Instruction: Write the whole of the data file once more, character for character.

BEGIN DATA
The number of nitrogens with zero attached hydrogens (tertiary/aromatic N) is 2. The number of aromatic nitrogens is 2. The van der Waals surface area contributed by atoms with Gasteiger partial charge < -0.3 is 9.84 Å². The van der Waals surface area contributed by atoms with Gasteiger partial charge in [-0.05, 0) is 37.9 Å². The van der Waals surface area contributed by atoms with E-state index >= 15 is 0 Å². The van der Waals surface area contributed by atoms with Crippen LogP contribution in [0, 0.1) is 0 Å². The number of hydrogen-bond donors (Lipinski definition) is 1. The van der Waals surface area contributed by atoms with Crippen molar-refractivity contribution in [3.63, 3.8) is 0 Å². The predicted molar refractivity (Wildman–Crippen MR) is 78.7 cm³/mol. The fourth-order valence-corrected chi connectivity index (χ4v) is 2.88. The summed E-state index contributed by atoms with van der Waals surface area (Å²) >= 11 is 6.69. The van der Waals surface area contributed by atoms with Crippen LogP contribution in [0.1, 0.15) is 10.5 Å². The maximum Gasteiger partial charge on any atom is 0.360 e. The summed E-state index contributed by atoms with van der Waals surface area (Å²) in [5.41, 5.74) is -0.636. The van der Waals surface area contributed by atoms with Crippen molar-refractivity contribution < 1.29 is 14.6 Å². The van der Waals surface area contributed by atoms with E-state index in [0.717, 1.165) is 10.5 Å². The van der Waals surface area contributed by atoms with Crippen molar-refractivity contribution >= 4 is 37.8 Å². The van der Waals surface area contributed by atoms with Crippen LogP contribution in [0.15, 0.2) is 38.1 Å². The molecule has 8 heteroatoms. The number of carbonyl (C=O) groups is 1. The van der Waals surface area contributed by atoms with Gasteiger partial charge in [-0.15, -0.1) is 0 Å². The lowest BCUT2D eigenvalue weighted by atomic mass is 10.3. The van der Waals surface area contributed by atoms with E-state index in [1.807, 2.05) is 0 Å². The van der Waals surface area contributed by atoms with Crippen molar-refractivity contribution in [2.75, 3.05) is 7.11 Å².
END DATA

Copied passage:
The number of nitrogens with zero attached hydrogens (tertiary/aromatic N) is 2. The number of aromatic nitrogens is 2. The van der Waals surface area contributed by atoms with Gasteiger partial charge < -0.3 is 9.84 Å². The van der Waals surface area contributed by atoms with Gasteiger partial charge in [-0.05, 0) is 37.9 Å². The van der Waals surface area contributed by atoms with E-state index >= 15 is 0 Å². The van der Waals surface area contributed by atoms with Crippen LogP contribution in [0, 0.1) is 0 Å². The number of hydrogen-bond donors (Lipinski definition) is 1. The van der Waals surface area contributed by atoms with Crippen molar-refractivity contribution in [3.63, 3.8) is 0 Å². The predicted molar refractivity (Wildman–Crippen MR) is 78.7 cm³/mol. The fourth-order valence-corrected chi connectivity index (χ4v) is 2.88. The summed E-state index contributed by atoms with van der Waals surface area (Å²) >= 11 is 6.69. The van der Waals surface area contributed by atoms with Crippen LogP contribution in [0.1, 0.15) is 10.5 Å². The maximum Gasteiger partial charge on any atom is 0.360 e. The summed E-state index contributed by atoms with van der Waals surface area (Å²) in [5.41, 5.74) is -0.636. The van der Waals surface area contributed by atoms with Crippen molar-refractivity contribution < 1.29 is 14.6 Å². The van der Waals surface area contributed by atoms with E-state index in [0.717, 1.165) is 10.5 Å². The van der Waals surface area contributed by atoms with Crippen molar-refractivity contribution >= 4 is 37.8 Å². The van der Waals surface area contributed by atoms with Crippen LogP contribution in [0.15, 0.2) is 38.1 Å². The molecule has 8 heteroatoms. The number of carbonyl (C=O) groups is 1. The van der Waals surface area contributed by atoms with Gasteiger partial charge in [-0.15, -0.1) is 0 Å². The lowest BCUT2D eigenvalue weighted by atomic mass is 10.3. The van der Waals surface area contributed by atoms with E-state index in [1.807, 2.05) is 0 Å². The van der Waals surface area contributed by atoms with Crippen molar-refractivity contribution in [2.75, 3.05) is 7.11 Å².